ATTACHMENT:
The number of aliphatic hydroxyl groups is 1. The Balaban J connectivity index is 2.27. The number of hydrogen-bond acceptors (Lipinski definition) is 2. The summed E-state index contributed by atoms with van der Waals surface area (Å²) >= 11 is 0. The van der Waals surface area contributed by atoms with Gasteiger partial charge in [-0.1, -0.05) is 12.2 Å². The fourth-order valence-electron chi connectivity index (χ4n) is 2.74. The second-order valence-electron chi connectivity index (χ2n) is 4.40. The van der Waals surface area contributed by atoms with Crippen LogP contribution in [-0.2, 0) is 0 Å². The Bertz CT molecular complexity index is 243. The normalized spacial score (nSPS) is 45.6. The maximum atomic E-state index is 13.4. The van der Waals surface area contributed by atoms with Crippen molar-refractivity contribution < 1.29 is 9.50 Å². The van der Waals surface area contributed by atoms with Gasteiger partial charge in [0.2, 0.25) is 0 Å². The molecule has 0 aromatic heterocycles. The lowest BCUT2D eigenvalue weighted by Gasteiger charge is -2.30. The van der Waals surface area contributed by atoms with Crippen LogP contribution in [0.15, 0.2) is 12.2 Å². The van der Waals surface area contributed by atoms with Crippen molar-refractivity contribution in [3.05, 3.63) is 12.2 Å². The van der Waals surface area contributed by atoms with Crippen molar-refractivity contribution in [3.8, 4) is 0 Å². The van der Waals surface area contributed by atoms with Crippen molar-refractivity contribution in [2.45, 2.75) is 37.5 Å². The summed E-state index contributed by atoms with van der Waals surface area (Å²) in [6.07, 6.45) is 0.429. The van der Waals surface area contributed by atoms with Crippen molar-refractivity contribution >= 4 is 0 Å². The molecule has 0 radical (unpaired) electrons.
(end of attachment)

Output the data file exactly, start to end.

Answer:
The number of aliphatic hydroxyl groups is 1. The Balaban J connectivity index is 2.27. The number of hydrogen-bond acceptors (Lipinski definition) is 2. The summed E-state index contributed by atoms with van der Waals surface area (Å²) >= 11 is 0. The van der Waals surface area contributed by atoms with Gasteiger partial charge in [-0.1, -0.05) is 12.2 Å². The fourth-order valence-electron chi connectivity index (χ4n) is 2.74. The second-order valence-electron chi connectivity index (χ2n) is 4.40. The van der Waals surface area contributed by atoms with Crippen LogP contribution in [-0.2, 0) is 0 Å². The Bertz CT molecular complexity index is 243. The normalized spacial score (nSPS) is 45.6. The maximum atomic E-state index is 13.4. The van der Waals surface area contributed by atoms with Crippen molar-refractivity contribution < 1.29 is 9.50 Å². The van der Waals surface area contributed by atoms with Gasteiger partial charge in [0.2, 0.25) is 0 Å². The molecule has 0 aromatic heterocycles. The lowest BCUT2D eigenvalue weighted by Gasteiger charge is -2.30. The van der Waals surface area contributed by atoms with Crippen LogP contribution in [0.15, 0.2) is 12.2 Å². The van der Waals surface area contributed by atoms with Crippen molar-refractivity contribution in [3.05, 3.63) is 12.2 Å². The van der Waals surface area contributed by atoms with Crippen molar-refractivity contribution in [3.8, 4) is 0 Å². The van der Waals surface area contributed by atoms with Crippen molar-refractivity contribution in [2.45, 2.75) is 37.5 Å². The summed E-state index contributed by atoms with van der Waals surface area (Å²) in [6.07, 6.45) is 0.429. The van der Waals surface area contributed by atoms with Crippen molar-refractivity contribution >= 4 is 0 Å². The molecule has 0 radical (unpaired) electrons.